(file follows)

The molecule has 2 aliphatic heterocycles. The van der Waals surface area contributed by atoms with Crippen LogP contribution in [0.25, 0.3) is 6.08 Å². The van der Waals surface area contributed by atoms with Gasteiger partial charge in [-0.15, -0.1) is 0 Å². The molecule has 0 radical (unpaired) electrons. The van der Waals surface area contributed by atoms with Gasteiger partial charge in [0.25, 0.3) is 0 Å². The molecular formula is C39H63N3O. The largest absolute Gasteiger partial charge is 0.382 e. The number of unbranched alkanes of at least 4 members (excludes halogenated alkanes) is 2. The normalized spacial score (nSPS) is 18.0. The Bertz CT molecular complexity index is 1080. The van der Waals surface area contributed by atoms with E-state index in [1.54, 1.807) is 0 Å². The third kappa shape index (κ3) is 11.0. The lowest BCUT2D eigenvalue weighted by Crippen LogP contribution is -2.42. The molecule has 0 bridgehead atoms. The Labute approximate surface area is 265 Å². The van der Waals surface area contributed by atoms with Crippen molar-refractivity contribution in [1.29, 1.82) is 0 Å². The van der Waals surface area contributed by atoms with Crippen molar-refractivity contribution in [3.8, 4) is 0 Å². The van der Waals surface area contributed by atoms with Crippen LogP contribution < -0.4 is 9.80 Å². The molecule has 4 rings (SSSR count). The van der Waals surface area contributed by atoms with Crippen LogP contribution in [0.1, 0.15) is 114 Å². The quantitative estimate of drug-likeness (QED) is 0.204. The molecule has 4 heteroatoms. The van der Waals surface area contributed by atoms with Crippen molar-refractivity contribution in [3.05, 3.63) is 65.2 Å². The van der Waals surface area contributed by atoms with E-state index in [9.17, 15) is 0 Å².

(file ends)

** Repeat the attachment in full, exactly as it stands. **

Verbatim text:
The molecule has 2 aliphatic heterocycles. The van der Waals surface area contributed by atoms with Crippen LogP contribution in [0.25, 0.3) is 6.08 Å². The van der Waals surface area contributed by atoms with Gasteiger partial charge in [-0.15, -0.1) is 0 Å². The molecule has 0 radical (unpaired) electrons. The van der Waals surface area contributed by atoms with Gasteiger partial charge in [0.25, 0.3) is 0 Å². The molecular formula is C39H63N3O. The largest absolute Gasteiger partial charge is 0.382 e. The number of unbranched alkanes of at least 4 members (excludes halogenated alkanes) is 2. The normalized spacial score (nSPS) is 18.0. The Bertz CT molecular complexity index is 1080. The van der Waals surface area contributed by atoms with E-state index in [1.54, 1.807) is 0 Å². The third kappa shape index (κ3) is 11.0. The lowest BCUT2D eigenvalue weighted by Crippen LogP contribution is -2.42. The molecule has 0 bridgehead atoms. The Labute approximate surface area is 265 Å². The van der Waals surface area contributed by atoms with Crippen molar-refractivity contribution in [1.29, 1.82) is 0 Å². The van der Waals surface area contributed by atoms with Crippen molar-refractivity contribution in [3.8, 4) is 0 Å². The van der Waals surface area contributed by atoms with Crippen LogP contribution < -0.4 is 9.80 Å². The molecule has 4 rings (SSSR count). The van der Waals surface area contributed by atoms with Crippen LogP contribution in [0.1, 0.15) is 114 Å². The quantitative estimate of drug-likeness (QED) is 0.204. The molecule has 4 heteroatoms. The van der Waals surface area contributed by atoms with Crippen molar-refractivity contribution in [3.05, 3.63) is 65.2 Å². The van der Waals surface area contributed by atoms with E-state index in [9.17, 15) is 0 Å².